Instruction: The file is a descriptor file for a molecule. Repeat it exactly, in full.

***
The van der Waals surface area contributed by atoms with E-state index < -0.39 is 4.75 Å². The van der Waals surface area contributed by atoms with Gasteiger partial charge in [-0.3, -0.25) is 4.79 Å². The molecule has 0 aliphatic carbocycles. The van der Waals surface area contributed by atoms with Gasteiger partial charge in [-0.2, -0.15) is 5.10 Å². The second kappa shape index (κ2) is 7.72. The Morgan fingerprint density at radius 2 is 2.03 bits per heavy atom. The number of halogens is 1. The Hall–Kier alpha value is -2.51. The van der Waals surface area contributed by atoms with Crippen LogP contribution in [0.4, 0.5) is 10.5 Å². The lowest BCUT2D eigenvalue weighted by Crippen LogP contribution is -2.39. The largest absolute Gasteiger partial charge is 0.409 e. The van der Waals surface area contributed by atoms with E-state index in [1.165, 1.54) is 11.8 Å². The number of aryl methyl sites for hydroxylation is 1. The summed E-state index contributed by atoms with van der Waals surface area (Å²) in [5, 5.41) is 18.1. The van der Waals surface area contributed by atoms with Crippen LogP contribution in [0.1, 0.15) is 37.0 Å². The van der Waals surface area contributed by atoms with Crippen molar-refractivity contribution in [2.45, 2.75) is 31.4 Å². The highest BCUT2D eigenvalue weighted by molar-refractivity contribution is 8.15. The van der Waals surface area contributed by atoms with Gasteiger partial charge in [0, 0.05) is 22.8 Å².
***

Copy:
The van der Waals surface area contributed by atoms with E-state index < -0.39 is 4.75 Å². The van der Waals surface area contributed by atoms with Gasteiger partial charge in [-0.3, -0.25) is 4.79 Å². The molecule has 0 aliphatic carbocycles. The van der Waals surface area contributed by atoms with Gasteiger partial charge in [-0.2, -0.15) is 5.10 Å². The second kappa shape index (κ2) is 7.72. The Morgan fingerprint density at radius 2 is 2.03 bits per heavy atom. The number of halogens is 1. The Hall–Kier alpha value is -2.51. The van der Waals surface area contributed by atoms with Crippen LogP contribution in [0.4, 0.5) is 10.5 Å². The lowest BCUT2D eigenvalue weighted by Crippen LogP contribution is -2.39. The largest absolute Gasteiger partial charge is 0.409 e. The van der Waals surface area contributed by atoms with E-state index in [1.165, 1.54) is 11.8 Å². The number of aryl methyl sites for hydroxylation is 1. The summed E-state index contributed by atoms with van der Waals surface area (Å²) in [5, 5.41) is 18.1. The van der Waals surface area contributed by atoms with Crippen LogP contribution in [0.1, 0.15) is 37.0 Å². The van der Waals surface area contributed by atoms with Crippen molar-refractivity contribution in [2.45, 2.75) is 31.4 Å². The highest BCUT2D eigenvalue weighted by molar-refractivity contribution is 8.15. The van der Waals surface area contributed by atoms with Gasteiger partial charge in [0, 0.05) is 22.8 Å².